(And you may just get a bottle of wine out of it, too.)

And you deserve to take breaks whenever you damn well please.

You don’t need to wait until tempers explode before taking some time for yourself.

Soaking in the tub while your little one watches a movie is a great way to grab a little escape. Personally, I like to lose myself in my writing for a little bit while my daughter quietly plays.

Finding those little moments where you can feel like yourself again is crucial in maintaining a balance as both a mother and a person.

The more you discover this harmony, the less likely you are going to lose your cool on a consistent basis.

You May Also Like: 8 Ways to Be More Present With Your Child

So, Go Ahead. Give Yourself a Timeout!

Set the timer, find your corner and give yourself some space.

Your spirit will thank you and your child will learn the self-care skills necessary to keep your mental health intact.

What is your go to activity when you need a timeout? Let me know in the comments below!

25 Comments

  1. Jess

    Thank you for this???????? uUs mommas need to hear things like this❤️

    Reply
    • Chelsy

      You’re welcome! If you need permission to take a break, you have it from me!!!!

      Reply
  2. Ann

    When I take a personal timeout I love to just go in my room, shut the door and sit in the peace and quiet! Haha

    Reply
    • Chelsy

      And it can be as easy as that! 🙂

      Reply
  3. Pheng

    I really can relate to this one. Mostly when I’m tired after long hours of work. We moms need sometime for our selves too! Thanks for the idea of soaking in the tub for a while.

    Reply
    • Chelsy

      You’re welcome! Enjoy your soaks 🙂

      Reply
  4. Erin

    This is so great! I think it’s still important for mommies to take a time out when they’re feeling strained. It’s also important to know your triggers so you can stop tension in its tracks, before you reach your limit. Learning my triggers has been such a huge breakthrough for me!

    Reply
    • Chelsy

      That is great advice! What a perfect way to avoid so much stress altogether.

      Reply
  5. Lachelle

    My little one is only 4 months but I’ve often wondered if she can sense tension when I get frustrated or I’m stressed. I definitely plan on taking a breather when times get tough. I think its also very important to hold your tongue and not speak out of anger during the moment. I like to read or take a bath to destress.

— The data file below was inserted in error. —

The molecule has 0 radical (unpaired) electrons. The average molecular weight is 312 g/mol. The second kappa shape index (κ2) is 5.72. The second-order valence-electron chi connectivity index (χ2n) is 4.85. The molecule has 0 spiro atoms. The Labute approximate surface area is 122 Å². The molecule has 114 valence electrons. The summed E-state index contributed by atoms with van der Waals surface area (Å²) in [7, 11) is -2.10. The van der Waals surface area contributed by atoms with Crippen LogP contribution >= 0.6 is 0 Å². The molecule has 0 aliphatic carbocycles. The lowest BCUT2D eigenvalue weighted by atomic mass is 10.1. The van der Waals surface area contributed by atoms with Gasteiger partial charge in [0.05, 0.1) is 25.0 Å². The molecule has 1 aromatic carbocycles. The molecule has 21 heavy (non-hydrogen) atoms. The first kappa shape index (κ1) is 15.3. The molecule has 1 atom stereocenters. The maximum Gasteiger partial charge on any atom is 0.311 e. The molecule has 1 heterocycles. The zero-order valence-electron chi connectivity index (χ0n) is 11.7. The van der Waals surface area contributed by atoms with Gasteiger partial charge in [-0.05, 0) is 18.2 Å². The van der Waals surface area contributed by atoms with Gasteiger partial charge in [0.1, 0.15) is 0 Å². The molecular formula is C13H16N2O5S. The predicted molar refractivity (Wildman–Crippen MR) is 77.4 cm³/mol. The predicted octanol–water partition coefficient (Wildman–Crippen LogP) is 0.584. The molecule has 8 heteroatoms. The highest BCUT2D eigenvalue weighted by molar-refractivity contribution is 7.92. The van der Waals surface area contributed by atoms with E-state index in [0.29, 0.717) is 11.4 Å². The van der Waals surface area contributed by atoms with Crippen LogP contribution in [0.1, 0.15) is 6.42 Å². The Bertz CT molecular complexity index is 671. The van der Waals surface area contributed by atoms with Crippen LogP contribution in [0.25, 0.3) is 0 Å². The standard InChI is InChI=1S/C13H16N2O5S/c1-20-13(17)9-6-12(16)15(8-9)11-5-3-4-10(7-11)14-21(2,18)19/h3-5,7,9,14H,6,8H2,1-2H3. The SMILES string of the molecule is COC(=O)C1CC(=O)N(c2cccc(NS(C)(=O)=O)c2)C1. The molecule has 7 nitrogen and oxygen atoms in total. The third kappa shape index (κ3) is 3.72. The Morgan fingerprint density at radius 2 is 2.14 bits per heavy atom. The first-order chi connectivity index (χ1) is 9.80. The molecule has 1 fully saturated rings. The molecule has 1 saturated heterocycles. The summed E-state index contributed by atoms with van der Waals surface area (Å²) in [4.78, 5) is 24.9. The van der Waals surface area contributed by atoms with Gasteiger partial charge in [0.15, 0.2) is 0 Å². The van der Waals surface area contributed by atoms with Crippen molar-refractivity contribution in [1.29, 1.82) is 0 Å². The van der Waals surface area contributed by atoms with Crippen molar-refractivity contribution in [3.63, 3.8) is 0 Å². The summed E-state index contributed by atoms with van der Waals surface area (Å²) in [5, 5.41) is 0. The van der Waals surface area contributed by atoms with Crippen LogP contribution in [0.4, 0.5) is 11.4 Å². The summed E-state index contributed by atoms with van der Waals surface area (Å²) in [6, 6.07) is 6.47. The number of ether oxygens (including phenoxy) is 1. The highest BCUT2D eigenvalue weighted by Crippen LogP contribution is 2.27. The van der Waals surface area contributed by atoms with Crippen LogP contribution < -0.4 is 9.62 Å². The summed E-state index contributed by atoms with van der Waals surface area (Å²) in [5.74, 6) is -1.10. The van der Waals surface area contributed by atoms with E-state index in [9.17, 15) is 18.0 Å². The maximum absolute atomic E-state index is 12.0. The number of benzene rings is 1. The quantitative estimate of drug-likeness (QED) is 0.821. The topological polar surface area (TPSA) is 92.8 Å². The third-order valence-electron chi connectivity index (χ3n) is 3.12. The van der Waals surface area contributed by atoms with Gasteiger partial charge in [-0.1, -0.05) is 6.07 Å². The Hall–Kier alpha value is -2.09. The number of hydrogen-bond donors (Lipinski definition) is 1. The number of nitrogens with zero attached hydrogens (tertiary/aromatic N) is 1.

Reply
    • Chelsy

      I love that you’re taking care of yourself and your wee babe! Keep up with your books and your baths. 🙂

      Reply
  6. Sarah

    Ahh such good reminders and we’ll written!

    Reply
    • Chelsy

      Thank you! 🙂

      Reply
  7. Erin Apple

    This is so great! Definitely a great reminder. We are all human. Thank you for this 🙂

    Reply
    • Chelsy

      You’re welcome 🙂 I think I wrote it because I still need that reminder.

      Reply
  8. Darcey

    I love this post. It’s so true. We all need a break from time to time. Sometimes I’ll tell my daughter that I need a few minutes to myself or that mommy needs a break. I’ll take a few minutes to read or work on my blog. Sometimes I let her watch a tv show while I cook dinner and that’ll be my alone time. It’s important to just have some peace and quiet. Thanks for sharing.

    Reply
    • Chelsy

      No problem! Great ideas, by the way 🙂

      Reply
  9. Lorena

    Beautifully written. I think I will take your advice tomorrow =)

    Reply
    • Chelsy

      Enjoy your you time!

      Reply
  10. Elizabeth | Tiredmom Supermom

    I completely agree! My little ones can also tell when I’m stressed out.
    They usually give me space which is a great help for me.

    Reply
    • Chelsy

      And you probably did a great job teaching them that 🙂

      Reply
  11. Talya Knable

    Such great tips!! I could use a mommy time out right about now!

    Reply
    • Chelsy

      Do what you can to get one 🙂

      Reply
  12. The Sunny Side

    Everyone needs a break! This fall I took the motherload break and ran off to a retreat in the woods. Literally- it was that or MURDER (kidding, not kidding!)

    Reply
    • Chelsy

      That must have been amazing! And beneficial to the lives of those around you lol

      Reply
  13. Jen

    Ugh, this really spoke to me today! I am working on managing my empathy so that my kids don’t pick up on my emotions so much. I try to get some time to myself each night after they go to bed, and it really helps.

    Reply

Trackbacks/Pingbacks

  1. Your Stress is Affecting Your Kids - And It's Not Good - CyberParent - […] However “normal” we accept stress to be in our parenting lives, we need to step back and realize that…
  2. Understanding and Embracing the 7 Stages of Motherhood - Motherhood + Mayhem - […] You May Also Like: How Stress Affects Our Children And Why I Sent Myself To a Timeout […]